Cynthia Shaw grew up in Pueblo, a tiny town in Colorado, scattered with cacti and sweet old ladies in colourful clothes who’d bake you cookies and regale you with ancient stories. Her mom loved classical music so Cynthia was despatched to a fierce, chain-smoking piano teacher to learn. She made her way through school, nagged continually about her musical technique when all she wanted to do was play. Velvet Determination tells of Cynthia’s struggle to have her talent recognised as her inner demons tormented her, telling her she didn’t have any talent at all.

This is a sweet show. Simply staged by director Peter Michael Marino, the keyboard is centre stage. Cynthia’s story is interspersed with and accompanied by her piano performance. She’s a skillful pianist. She skips from Brahms to Beethoven to Bach to Brubeck to snatches of songs from musical theatre. She parodies other players, deftly charts her own growing confidence as a musician and simultaneously manages to land a good amount of information about the challenges inherent in playing the piano. The tummy / head trick is a smart, funny way to make the point.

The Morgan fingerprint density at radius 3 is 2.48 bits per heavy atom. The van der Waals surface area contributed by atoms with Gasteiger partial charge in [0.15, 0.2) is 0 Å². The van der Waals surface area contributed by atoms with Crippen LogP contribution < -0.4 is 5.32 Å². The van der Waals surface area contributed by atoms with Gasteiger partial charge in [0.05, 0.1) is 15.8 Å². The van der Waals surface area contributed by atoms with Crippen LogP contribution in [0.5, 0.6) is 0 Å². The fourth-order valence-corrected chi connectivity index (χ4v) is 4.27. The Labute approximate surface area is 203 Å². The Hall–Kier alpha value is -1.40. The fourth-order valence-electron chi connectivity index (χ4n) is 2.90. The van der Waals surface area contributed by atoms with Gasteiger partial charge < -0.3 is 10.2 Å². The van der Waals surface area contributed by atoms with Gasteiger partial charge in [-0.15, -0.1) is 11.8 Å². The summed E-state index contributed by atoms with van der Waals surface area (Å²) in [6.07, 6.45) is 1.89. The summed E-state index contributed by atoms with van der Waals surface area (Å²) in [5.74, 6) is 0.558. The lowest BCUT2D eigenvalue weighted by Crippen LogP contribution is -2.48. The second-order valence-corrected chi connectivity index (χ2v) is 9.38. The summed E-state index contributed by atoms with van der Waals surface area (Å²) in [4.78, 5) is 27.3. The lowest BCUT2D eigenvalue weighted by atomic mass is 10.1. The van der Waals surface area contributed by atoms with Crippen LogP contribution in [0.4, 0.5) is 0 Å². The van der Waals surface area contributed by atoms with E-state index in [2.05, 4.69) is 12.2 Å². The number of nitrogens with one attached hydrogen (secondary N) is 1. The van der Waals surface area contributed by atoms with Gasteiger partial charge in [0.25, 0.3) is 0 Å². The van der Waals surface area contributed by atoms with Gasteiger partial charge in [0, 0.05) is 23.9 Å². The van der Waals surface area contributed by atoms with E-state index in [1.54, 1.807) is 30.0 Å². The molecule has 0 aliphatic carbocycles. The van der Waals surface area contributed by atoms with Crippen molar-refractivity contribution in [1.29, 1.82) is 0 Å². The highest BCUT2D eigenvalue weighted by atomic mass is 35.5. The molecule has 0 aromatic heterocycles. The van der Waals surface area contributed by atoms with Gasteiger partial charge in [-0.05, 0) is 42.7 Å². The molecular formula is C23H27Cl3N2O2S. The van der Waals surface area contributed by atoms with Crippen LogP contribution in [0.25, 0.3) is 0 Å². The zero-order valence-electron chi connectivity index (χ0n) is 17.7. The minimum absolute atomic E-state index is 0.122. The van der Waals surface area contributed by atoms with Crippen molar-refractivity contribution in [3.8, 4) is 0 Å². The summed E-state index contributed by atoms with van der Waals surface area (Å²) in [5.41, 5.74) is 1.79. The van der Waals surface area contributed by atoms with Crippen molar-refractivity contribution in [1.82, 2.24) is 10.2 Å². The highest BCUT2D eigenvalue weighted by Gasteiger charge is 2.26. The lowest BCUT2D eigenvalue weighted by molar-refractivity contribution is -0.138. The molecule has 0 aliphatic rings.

Shaw brings a self-effacing charm to her story-telling, talking with touching honesty about being beset by doubts, even as her talent is acknowledged and recognised over again. She has an astute eye for detail – she’s astounded when she finally arrives in New York that everyone but everyone is wearing black – that she also brings to her account of her family history. Her ongoing frustrations with her father cause friction among her whole family and are never really resolved.

In some ways, this is a story with a happy ending. Cynthia fulfils her dream – though at what cost? It would be nice to see more of the ends, if not tied up, at least revisited by way of some sort of closure. But this is a fun, informative and interesting fifty minute window into an incredibly talented artist’s development as a performer – with live piano music on the side: a wee Fringe treat.